A letter from Apple to the California Department of Motor Vehicles is seeking alterations in test protocols and reporting requirements for automated vehicle testing, and also declares that the company is seeking to increase public acceptance of self-driving cars.
The letter from Apple, first spotted by Reuters is written by Director of Product Integrity Steve Kenner. It leads by seeking clarifications in what the DMV calls "disengagement reporting."
"Apple believes that public acceptance is essential to the advancement of automated vehicles. Access to transparent and intuitive data on the safety of the vehicles being tested will be central to gaining public acceptance," writes Kenner. "However, the current and proposed disengagement reporting requirements do not achieve this result."
Apple is requesting that disengagement reporting be tightened up, and exclude planned tests, the end of testing, operational constraints where the safety driver disengages the system, or other discretionary decisions made by the safety driver not made to prevent an immediate accident. Apple also requests that it not be required to perform "speculation about future events that have not occured" in describing the type of incident that would have happened without the disengagement.
According to the letter, a disengagement should only be defined as an unexpected event or failure that requires the safety driver to take control of the vehicle in order to prevent a crash or traffic violation.
Apple also requests clarification in language surrounding a safety driver's role during testing and development, plus a withdrawal of duplicate language excluding commercial vehicles from testing in multiple sections of the test authorization.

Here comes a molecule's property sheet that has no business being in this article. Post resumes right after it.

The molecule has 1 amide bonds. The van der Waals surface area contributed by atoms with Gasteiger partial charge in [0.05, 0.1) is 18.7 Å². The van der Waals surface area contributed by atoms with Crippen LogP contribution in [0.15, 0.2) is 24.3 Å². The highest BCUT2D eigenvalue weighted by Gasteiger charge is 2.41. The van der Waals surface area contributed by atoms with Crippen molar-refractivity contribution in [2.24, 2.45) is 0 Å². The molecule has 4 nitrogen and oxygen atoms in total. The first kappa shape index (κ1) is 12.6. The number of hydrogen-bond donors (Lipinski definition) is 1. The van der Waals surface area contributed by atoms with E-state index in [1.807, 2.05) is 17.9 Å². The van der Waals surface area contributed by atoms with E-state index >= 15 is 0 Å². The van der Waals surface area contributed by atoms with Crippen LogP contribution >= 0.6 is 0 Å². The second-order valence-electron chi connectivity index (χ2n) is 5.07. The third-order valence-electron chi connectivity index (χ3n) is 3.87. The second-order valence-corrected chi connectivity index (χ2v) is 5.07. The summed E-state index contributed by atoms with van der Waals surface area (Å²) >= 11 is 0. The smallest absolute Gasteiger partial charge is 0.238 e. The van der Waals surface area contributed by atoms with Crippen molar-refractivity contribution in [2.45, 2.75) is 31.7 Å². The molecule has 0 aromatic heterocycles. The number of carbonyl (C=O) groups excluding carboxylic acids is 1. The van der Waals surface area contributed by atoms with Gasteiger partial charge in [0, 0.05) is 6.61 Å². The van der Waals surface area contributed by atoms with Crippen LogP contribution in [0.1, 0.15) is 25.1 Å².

All of the Apple requests seem oriented to report less in the way of interactions by the autonomous system to California, and to the population at large. This doesn't appear represent any ulterior motive on Apple's part, beyond not giving competition a leg-up on the company's plans or information on technology through public filings required by law, such as this letter.
On April 21, a report revealed snippets of Apple's California Department of Motor Vehicles self-driving car application, offering insight into the company's autonomous vehicle project. Apple's full application was revealed a bit later that day, and incorporates a copy of the testing process it used to certify the six drivers who will pilot three modified 2015 Lexus RX450h SUVs, which have since been spotted on the road.
Included in the informational packet are instruction sets, training goals and diagrams for each of the following tests: low speed driving, high speed driving, tight U-turns, sudden steering input, sudden acceleration, sudden braking and lane change. Three drivers have worked at Apple's Special Projects Group for two years as hardware and software engineers, according to their LinkedIn profiles.
"Pilots" are expected to pass seven rudimentary tests prior to taking the testbed out for data gathering drives. Tests listed include low speed and high speed driving, as well as drive system intervention including tight U-turns, sudden steering input, sudden acceleration and sudden braking. Drivers also need to take action in the case of faulty software lane change requests called a "conflicting turn signal and action."
Apple expects its test system to be capable of maintaining in-lane speeds of at least 65 miles per hour, change lanes automatically, brake when required, and perform other basic functions.
Apple has long been rumored to be working on autonomous vehicle technology under the "Project Titan" aegis. The company reportedly abandoned efforts to create a full car from bumper to bumper in late 2016 when former project leader Steve Zadesky left Apple and handed the reins over to senior VP of Hardware Engineering Dan Riccio.
Project Titan was later transferred to longtime executive Bob Mansfield, who subsequently culled hundreds of employees and refocused the program on self-driving software and supporting hardware.